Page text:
Recently Samsung came under fire for its interactive voice command features. Essentially, like speaking with Google Now Google Now Knows Where You Parked, Gets Offline Cards, And More The Android Google Search app has been updated, and tucked inside it are some pretty awesome tweaks to Google Now that add quite a bit of usefulness to Google's personal assistant. Read More or Siri, users can speak and interact with their TV. Samsung stores searches in a database, using the information to make modifications and future improvements. The problem is that normal conversations could be mistaken for searches, which would then be recorded and stored. This concern isn’t exclusive to Samsung. Any of the new IoT devices could accidently record our information, and we are never quite sure who is on the other end to receive it.

The Age of Biometrics

It’s fun to look back at classic spy movies, when secret agents like James Bond had to bypass fingerprint scanners to gain access to top secret weapons facilities. Now, that same tech is used to protect our iPhones Does the iPhone 5S Fingerprint Scanner Increase The Chance of Theft? The iPhone's new fingerprint sensor seems like a great way to use biometrics to keep the device secure and personal, but could the feature be used against the owner to circumvent existing protections? Read More .



Biometrics, meaning using metrics to measure human characteristics, has become a common form of identification and security. Fingerprint scanners, iris readers and face recognition software are becoming more and more common in the devices we use everyday. Even social media is adopting this technology. Facebook is working on a program called DeepFace How Will AI Impact Your Life in the Next Ten Years? Artificial intelligence is growing quickly, and seems braced to change the world. How will that change present itself in the next few years? Here are some good guesses. Read More , which is able to create 3D models of your face, and then use that information to recognize when you appear in pictures. While it might improve security measures, it’s concerning to think companies could have access to information that identifies you as a person. That same technology could be used in security cameras to recognize where you are at all times, like a real-world version of Minority Report.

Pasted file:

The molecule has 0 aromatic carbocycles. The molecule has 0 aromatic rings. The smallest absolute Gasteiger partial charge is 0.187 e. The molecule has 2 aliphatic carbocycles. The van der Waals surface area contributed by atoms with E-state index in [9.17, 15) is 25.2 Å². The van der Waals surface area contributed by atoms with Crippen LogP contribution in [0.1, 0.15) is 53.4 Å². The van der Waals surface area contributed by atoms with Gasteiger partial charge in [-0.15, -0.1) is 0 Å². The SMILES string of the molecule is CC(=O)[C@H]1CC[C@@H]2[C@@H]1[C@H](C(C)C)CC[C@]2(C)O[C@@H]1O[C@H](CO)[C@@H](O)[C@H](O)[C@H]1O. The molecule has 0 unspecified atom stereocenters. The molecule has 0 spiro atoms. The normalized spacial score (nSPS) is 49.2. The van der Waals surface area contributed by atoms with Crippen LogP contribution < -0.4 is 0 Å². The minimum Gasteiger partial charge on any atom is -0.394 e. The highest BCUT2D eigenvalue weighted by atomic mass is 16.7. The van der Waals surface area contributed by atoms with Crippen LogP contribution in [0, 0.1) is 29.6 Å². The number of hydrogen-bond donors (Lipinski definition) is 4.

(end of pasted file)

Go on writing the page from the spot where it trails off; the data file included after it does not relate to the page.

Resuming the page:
This convergence of the era of big data analytics and increased national security concerns raises questions of future privacy initiatives. Right now, we are developing tools meant to improve our lives and make things a little easier. However, companies and governments also realize these devices are powerful data collection tools. No one wants to be a victim, but at the same time, having people unknowingly monitor our every move isn’t a welcome thought either.

Where do you stand on the technology vs. privacy debate? Share your thoughts in the comments.

Image Credit: Privacy by Geralt via Pixabay, Biometrics by OpenClips via Pixabay, iphone smartphone apps apple inc by JESHOOTS via Pixabay


Related topics: Google, Internet of Things, Online Privacy, Smartphone Security.

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  1. JimmyCliff
    March 6, 2015 at 9:26 pm

    I'd rather be a free man in my grave……then I living as a puppet or a slave.
    -J. Cliff